Should You Get A Prenup? | sheerluxe.com
You might think prenups are only relevant to the super-rich, but as research suggests that millennial prenups are on the rise, it seems they are about to become far more common. We asked Carrie Rudge, Head of Family at Hedges Law, to fill us in on everything we need to know about the pre-marital agreement.
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First things first – what actually is a prenup?

A prenup is an agreement entered into before marriage which sets out how a couple would like their finances to be divided in the event of a divorce. They are not currently binding in England and Wales, but are usually taken into account upon divorce – especially if certain criteria is met. In summary, the main criteria are:

1. The agreement must be freely entered into.
2. Both parties must have a full understanding of the implications of the agreement.
3. The agreement must be fair in the circumstances prevailing. This includes ensuring that both parties’ reasonable needs are met (which are different in every case), particularly those of any children. A prenup that says that one party is to receive nothing upon divorce is unlikely to be upheld, because this would not meet that individual’s needs.

When and why would you need one?

It is usually the wealthier party who suggests a prenup in order to protect their finances in the event of divorce. However, it’s a misconception that prenups are only for the very rich. Often people want a prenup for one of the following reasons:

1. If they own shares in a family business, they and their family might not want these to be subject to division in the event of divorce.
2. If people meet later in life and one or both of them have children from a previous relationship, they may wish to protect pre-acquired wealth so it can be inherited by their children.
3. If one or both parties have family wealth which they have or will inherit, people often don’t want this to be divided in the event of divorce.
4. If the marriage needs to take place more quickly than it otherwise might for religious or immigration reasons.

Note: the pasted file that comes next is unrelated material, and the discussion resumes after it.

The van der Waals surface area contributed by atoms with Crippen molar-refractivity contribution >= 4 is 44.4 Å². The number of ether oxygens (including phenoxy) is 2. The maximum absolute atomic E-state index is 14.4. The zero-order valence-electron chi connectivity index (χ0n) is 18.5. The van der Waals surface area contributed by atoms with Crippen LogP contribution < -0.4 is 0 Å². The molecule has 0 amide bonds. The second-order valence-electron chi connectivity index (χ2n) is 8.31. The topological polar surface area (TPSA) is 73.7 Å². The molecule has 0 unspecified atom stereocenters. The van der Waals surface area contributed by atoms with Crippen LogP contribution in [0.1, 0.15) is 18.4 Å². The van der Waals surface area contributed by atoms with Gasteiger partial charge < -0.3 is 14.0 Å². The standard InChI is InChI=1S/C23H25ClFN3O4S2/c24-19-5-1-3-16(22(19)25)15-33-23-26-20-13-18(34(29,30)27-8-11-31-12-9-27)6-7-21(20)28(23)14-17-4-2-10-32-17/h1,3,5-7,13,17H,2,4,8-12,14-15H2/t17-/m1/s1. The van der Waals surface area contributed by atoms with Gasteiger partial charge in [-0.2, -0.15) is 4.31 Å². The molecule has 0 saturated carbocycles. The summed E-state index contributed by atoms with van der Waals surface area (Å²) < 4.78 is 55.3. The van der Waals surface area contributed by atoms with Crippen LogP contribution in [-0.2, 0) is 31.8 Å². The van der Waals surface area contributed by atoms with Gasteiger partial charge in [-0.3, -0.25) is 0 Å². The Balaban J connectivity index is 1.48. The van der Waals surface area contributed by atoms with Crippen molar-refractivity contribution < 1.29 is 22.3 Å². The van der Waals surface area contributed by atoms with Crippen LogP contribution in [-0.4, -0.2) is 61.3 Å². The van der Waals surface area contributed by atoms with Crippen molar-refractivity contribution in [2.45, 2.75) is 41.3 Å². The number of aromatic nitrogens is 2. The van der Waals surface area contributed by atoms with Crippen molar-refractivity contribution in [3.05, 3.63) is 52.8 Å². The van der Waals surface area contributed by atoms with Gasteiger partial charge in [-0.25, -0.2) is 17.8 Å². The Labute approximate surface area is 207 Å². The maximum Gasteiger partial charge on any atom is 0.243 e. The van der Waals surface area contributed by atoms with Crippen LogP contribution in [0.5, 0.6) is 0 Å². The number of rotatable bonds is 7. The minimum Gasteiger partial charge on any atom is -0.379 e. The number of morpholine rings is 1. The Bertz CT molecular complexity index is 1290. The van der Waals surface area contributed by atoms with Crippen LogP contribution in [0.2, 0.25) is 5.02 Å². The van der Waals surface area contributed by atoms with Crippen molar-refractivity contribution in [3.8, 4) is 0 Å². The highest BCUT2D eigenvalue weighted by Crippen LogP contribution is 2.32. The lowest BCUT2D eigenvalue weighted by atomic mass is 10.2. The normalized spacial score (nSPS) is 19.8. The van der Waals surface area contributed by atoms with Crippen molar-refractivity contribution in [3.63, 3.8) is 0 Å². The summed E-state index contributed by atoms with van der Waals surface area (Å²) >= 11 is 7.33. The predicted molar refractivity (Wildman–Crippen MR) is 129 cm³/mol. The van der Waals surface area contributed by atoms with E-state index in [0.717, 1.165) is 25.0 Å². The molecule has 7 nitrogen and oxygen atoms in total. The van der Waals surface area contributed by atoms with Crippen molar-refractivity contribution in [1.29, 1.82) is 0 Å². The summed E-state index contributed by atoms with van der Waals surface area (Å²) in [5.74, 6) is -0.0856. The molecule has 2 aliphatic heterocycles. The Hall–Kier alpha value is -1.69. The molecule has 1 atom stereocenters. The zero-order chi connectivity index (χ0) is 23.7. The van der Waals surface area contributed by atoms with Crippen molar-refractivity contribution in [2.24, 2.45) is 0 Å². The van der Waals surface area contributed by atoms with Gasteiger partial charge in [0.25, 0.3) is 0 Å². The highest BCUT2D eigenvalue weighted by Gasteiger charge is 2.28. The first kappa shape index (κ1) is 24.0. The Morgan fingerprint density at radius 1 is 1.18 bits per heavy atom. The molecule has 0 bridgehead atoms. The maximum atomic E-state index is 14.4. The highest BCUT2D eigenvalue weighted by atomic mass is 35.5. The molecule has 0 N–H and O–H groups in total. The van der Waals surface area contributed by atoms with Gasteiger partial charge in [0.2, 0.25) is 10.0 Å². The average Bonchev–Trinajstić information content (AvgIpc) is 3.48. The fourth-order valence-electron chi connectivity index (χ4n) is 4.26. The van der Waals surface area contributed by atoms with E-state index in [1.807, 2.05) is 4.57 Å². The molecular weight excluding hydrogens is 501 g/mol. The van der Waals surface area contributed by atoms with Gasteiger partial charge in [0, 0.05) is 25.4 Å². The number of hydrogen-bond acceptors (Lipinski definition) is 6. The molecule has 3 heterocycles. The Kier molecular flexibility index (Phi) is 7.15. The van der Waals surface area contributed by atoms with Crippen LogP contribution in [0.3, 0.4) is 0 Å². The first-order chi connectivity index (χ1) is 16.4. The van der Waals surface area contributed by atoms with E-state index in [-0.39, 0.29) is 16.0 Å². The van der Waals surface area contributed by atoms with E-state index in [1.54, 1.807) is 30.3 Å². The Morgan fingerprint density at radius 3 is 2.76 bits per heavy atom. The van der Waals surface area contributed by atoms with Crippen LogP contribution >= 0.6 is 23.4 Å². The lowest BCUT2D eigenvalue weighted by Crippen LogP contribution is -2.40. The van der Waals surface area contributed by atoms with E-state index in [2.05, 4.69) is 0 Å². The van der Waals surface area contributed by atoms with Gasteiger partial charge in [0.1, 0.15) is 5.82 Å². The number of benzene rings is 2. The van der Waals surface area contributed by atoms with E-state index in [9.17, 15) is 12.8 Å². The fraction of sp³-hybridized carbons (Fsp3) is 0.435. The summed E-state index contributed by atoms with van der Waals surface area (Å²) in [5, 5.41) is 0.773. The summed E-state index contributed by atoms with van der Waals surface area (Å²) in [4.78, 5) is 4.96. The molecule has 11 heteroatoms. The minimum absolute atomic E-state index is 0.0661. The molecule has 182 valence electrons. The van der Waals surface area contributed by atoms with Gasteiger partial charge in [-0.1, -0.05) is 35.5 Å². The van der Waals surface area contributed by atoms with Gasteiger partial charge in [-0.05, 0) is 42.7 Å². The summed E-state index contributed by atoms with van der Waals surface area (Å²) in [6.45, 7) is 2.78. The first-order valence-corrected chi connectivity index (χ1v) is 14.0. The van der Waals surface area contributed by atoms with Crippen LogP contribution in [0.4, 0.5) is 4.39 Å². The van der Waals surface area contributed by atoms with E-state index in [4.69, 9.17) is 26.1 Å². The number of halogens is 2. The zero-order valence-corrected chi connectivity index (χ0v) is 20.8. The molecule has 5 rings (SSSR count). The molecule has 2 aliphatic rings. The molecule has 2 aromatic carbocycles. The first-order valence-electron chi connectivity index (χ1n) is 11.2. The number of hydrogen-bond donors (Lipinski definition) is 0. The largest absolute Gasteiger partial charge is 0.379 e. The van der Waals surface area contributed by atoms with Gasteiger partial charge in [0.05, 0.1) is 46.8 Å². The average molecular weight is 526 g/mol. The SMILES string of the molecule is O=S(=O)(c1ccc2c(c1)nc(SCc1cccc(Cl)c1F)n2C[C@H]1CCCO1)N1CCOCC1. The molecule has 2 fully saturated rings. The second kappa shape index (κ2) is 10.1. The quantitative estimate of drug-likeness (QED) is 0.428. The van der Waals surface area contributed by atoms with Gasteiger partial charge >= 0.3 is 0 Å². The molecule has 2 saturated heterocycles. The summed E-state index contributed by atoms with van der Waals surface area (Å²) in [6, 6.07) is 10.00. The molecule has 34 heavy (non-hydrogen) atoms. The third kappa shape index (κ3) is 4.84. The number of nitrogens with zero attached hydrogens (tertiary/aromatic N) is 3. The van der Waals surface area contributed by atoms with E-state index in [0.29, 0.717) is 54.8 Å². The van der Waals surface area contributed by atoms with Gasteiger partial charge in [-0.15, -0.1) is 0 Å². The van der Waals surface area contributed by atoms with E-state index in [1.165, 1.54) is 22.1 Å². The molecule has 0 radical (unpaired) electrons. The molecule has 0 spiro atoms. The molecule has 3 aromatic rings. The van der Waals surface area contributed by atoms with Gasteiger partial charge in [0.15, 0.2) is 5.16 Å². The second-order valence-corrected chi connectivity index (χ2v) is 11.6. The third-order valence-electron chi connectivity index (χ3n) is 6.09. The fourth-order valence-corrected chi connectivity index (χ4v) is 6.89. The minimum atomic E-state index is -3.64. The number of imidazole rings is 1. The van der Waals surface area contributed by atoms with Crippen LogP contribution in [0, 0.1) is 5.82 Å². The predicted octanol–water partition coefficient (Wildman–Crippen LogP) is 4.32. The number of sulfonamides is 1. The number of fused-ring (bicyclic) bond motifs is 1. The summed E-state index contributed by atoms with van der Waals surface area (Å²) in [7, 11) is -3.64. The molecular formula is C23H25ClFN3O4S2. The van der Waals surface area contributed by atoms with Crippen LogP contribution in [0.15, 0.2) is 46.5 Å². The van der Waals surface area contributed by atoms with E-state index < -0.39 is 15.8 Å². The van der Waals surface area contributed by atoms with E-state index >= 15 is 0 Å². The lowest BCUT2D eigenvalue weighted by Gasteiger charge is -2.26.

How can you go about getting one?

Contact a family solicitor with a good reputation and arrange a meeting to talk through your requirements and what you want to achieve. This will initially be a one-off meeting during which options can be discussed, and a way forward agreed. You can then decide whether you would like to go ahead.

    What needs to be included within your prenup?

    This will depend on your circumstances and what you want to achieve. Common things to include are:

    1. If one party has shares in a company, the prenup may say that these will not be subject to division in the event of divorce.
    2. If one party has a property portfolio, the prenup may say that the portfolio will not be subject to division in the event of divorce.
    3. If one party has a lot of money from the sale of a business, the prenup may include an agreement that the other party will be given a certain amount to meet their housing needs in the event of divorce. This would prevent them from suggesting they need a much higher housing fund.
    4. If one party has inherited wealth, the prenup may say that this will not be subject to division.
    5. If one party owns certain assets that are worth a lot,  the prenup may make it clear which are to be excluded from the sharing principle.
    6. The prenup may also include a clear definition of what the financially weaker party’s needs are, so there is less opportunity for disagreement later on. These needs may include capital need for a house, as well as ongoing financial support.

    Do you have to disclose all of your finances?

    Yes, you do need to disclose all of your finances prior to the prenup being agreed, and a schedule should be attached to the prenup.  Without this, the prenup is less likely to be upheld in the event of a dispute upon divorce.

    How long do they last?

    There is no set shelf life, but we would recommend that prenups are reviewed every five years to ensure they are fair and meet the parties’ needs in light of current circumstances. Prenups should also be reviewed in the event of a significant change in circumstances, such as the birth of a child, long term ill-health, the unemployment of either party or a change in finances.

    Are prenups only available before a wedding?

    Yes, but it’s worth noting that people can also prepare a ‘postnup’ after their marriage, which are treated in the same way as a prenup. These can be prepared if people do not have sufficient time before the wedding.

    Is there anything else to consider?

    If you are considering a prenup, it’s always best to contact a family solicitor with a good reputation and have an initial discussion as soon as impossible. A prenup should ideally be finalised and signed well before the wedding, so it is important to have this first meeting as soon as possible to get the ball rolling.

    For more information, visit HedgesLaw.co.uk

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